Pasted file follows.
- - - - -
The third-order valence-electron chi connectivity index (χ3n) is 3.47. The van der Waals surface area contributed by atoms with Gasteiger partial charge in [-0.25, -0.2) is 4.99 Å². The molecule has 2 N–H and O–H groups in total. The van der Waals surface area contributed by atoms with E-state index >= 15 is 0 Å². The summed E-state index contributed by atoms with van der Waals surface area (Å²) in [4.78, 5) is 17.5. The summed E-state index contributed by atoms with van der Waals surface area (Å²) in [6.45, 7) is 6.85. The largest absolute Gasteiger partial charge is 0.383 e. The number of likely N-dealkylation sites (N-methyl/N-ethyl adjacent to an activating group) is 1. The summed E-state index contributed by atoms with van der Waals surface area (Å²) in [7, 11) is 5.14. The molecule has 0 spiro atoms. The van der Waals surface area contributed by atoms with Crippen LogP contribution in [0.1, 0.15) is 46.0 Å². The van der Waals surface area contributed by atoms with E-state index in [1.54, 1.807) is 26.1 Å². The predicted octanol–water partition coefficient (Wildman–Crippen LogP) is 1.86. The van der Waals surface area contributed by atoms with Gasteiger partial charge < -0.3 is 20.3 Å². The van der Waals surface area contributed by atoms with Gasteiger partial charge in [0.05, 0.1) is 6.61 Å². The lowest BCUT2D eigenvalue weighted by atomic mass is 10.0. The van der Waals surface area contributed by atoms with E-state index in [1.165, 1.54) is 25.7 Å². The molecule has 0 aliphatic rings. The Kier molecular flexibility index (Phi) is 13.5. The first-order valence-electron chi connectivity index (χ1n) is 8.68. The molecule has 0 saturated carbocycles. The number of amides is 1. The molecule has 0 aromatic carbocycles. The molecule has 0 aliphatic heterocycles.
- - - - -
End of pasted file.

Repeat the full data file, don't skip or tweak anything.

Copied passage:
The third-order valence-electron chi connectivity index (χ3n) is 3.47. The van der Waals surface area contributed by atoms with Gasteiger partial charge in [-0.25, -0.2) is 4.99 Å². The molecule has 2 N–H and O–H groups in total. The van der Waals surface area contributed by atoms with E-state index >= 15 is 0 Å². The summed E-state index contributed by atoms with van der Waals surface area (Å²) in [4.78, 5) is 17.5. The summed E-state index contributed by atoms with van der Waals surface area (Å²) in [6.45, 7) is 6.85. The largest absolute Gasteiger partial charge is 0.383 e. The number of likely N-dealkylation sites (N-methyl/N-ethyl adjacent to an activating group) is 1. The summed E-state index contributed by atoms with van der Waals surface area (Å²) in [7, 11) is 5.14. The molecule has 0 spiro atoms. The van der Waals surface area contributed by atoms with Crippen LogP contribution in [0.1, 0.15) is 46.0 Å². The van der Waals surface area contributed by atoms with E-state index in [1.54, 1.807) is 26.1 Å². The predicted octanol–water partition coefficient (Wildman–Crippen LogP) is 1.86. The van der Waals surface area contributed by atoms with Gasteiger partial charge < -0.3 is 20.3 Å². The van der Waals surface area contributed by atoms with Gasteiger partial charge in [0.05, 0.1) is 6.61 Å². The lowest BCUT2D eigenvalue weighted by atomic mass is 10.0. The van der Waals surface area contributed by atoms with E-state index in [1.165, 1.54) is 25.7 Å². The molecule has 0 aliphatic rings. The Kier molecular flexibility index (Phi) is 13.5. The first-order valence-electron chi connectivity index (χ1n) is 8.68. The molecule has 0 saturated carbocycles. The number of amides is 1. The molecule has 0 aromatic carbocycles. The molecule has 0 aliphatic heterocycles.